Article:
But back to the theme of bad mothers in movies. There has always been a mixed message about women. We are smaller and weaker than men, so they take advantage of that, as the drivers of society. We are sluts/mothers (both beloved of men). The Catholic Church puts Mary at its head, yet Eve was the original sinner. We're told to be sexy, yet also castigated for that. Damned if we do, damned if we don't. And then there's our beloved Freud, who really did a number on women/mothers.

Lucky we're the stronger sex, or we'd never survive this life.

Ahlam Zaid
Ahlam Zaid7 years ago

Thank you

Barbara Erdman
Barbara Erdman7 years ago

Thanx for article

Marilyn L.
Marilyn L7 years ago

I wouldn't waste my time or money on these films.

Julia W.
Julia W7 years ago

I am interested in HBO's "Mildred Pierce," just like I enjoy watching Joan Crawford's version on TCM.

What about Julia Ormond's mom to "Temple Grandin?" I don't expect realism when I go to the movies, I loved "Caroline," but I do enjoy it when it's well done. As "Temple Grandin" was.

Alastair L.
Alastair L7 years ago

'Jocasta a monster' ?!

Again Kristina Chew seems to bend her facts a long way to get another care2 story out. I have never seen any reference in literature of Jocasta being anything but a victim of her husbands crimes. In the most well known version of the myth, Sophocles' Theban plays, her husband King Laius demands she kill their son attempting to avoid the Oedipus prophesy given to him by the oracle.

Jocasta is not even a protagonist in the play and her hesitation to kill her son enables Oedipus's survival and fulfilment of the dark prophesy on Laius's and his family for _his_ crimes.

The infanticide is much more a device in a dramatic chain of moral cause&effect, started with Laius's raping of a another Kings son than any motive or disposition on the part of Jocasta. The substance of the plays have nothing to do with Jocasta at all. They are about moral transgression and how unavoidable and far reaching the consequences (punishment) must be, despite a _man's_ worst efforts to avoid them. J is horrified to find she has married her son and suicides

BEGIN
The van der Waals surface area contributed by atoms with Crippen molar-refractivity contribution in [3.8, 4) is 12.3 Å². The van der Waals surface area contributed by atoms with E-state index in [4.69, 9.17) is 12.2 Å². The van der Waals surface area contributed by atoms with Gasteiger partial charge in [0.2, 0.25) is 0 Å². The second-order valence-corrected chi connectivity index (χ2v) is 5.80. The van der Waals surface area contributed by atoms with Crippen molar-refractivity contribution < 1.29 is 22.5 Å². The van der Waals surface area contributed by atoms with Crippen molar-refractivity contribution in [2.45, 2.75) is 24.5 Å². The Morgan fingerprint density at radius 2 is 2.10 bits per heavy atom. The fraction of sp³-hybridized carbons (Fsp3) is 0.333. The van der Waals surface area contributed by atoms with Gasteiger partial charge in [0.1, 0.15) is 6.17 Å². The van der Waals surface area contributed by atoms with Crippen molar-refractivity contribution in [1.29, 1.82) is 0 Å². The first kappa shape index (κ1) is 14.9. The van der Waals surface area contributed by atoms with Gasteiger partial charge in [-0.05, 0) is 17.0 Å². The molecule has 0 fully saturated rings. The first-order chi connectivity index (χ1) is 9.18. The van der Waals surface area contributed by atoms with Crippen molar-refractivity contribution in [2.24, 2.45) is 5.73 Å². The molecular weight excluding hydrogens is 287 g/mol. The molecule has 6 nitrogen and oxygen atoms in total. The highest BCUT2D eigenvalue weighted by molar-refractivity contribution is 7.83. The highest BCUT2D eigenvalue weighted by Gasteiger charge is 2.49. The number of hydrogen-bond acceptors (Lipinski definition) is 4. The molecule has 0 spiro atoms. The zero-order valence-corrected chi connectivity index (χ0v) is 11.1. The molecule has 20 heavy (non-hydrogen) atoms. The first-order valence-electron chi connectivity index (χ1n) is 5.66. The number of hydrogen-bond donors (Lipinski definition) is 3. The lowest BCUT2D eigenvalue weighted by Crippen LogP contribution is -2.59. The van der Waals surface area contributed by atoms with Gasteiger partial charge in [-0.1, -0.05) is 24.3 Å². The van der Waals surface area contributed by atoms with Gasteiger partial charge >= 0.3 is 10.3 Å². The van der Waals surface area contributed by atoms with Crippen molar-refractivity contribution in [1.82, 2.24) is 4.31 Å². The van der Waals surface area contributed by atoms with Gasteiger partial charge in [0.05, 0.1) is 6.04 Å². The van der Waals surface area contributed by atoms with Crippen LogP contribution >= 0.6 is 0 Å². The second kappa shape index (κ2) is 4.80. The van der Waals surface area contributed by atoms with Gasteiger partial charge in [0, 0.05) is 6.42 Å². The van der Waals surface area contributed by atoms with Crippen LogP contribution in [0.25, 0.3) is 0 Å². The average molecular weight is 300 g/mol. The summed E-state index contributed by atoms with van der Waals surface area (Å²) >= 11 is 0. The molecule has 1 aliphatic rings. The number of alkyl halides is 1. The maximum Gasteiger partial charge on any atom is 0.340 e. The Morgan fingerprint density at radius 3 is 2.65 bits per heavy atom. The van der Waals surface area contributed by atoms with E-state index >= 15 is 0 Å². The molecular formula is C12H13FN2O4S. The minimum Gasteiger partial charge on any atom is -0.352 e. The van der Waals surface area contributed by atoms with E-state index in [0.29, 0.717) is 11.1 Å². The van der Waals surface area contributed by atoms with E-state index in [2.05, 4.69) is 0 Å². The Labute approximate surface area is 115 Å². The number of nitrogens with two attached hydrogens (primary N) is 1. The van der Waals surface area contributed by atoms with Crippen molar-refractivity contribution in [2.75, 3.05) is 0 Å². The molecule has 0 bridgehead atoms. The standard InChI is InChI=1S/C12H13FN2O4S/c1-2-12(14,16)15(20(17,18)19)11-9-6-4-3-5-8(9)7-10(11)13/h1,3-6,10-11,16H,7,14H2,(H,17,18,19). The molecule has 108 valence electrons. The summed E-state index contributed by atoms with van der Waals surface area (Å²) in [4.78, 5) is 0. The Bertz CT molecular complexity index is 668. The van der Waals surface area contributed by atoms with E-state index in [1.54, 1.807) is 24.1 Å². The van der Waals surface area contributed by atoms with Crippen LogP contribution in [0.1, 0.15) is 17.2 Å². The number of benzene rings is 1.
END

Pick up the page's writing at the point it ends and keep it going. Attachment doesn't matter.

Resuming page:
Greek myths were retold in different ways by different writers of the period and frequently transmuted to another myth. If Chew is aware of some other telling of the story I'd be interested to know where she found it. With a PhD in Classic's I'm guessing even she couldn't get this far off base, so I prepare myself to stand corrected if Ms Chew cares to respond to criticism of factual sloppiness in constructing her

Philippa P.
Philippa P7 years ago

I think we are fascinated by evil because it shows us that, in comparision, our individual dark sides aren't all that frightening.

Hilarie Hope
Hilarie Hope7 years ago

Yes, Hollywood does portray mothers as horrible, evil beings quite often. But they portray many fathers the same way.
Think of Darth Vader in Star Wars, the father in 'Frailty' (he gets his kid to murder people who he thinks are "demons"), the stepfather in 'The Stepfather' (who woulda thunk?), the father in 'American Beauty' . . . the list goes on.
Not everything is as black and white as people would like to think. People are so hell-bent on solving problems, we go out of our way to find problems to solve.

Kay L.
KayL NOFORWARDS7 years ago

Perhaps because the "bad mother" is more realistic than the "noble mother". Mothers tend to be human beings with all the foibles that that implies; they are rarely the 100% alltruistic saints that sentimentalists want to think they are.

Yvette T.
Past Member 7 years ago

Fascinating, as the roles played for stage and screen remind us that we also play our scenes from one to the nest and perform our roles for each scene in this illusory realm. We get so caught up in it.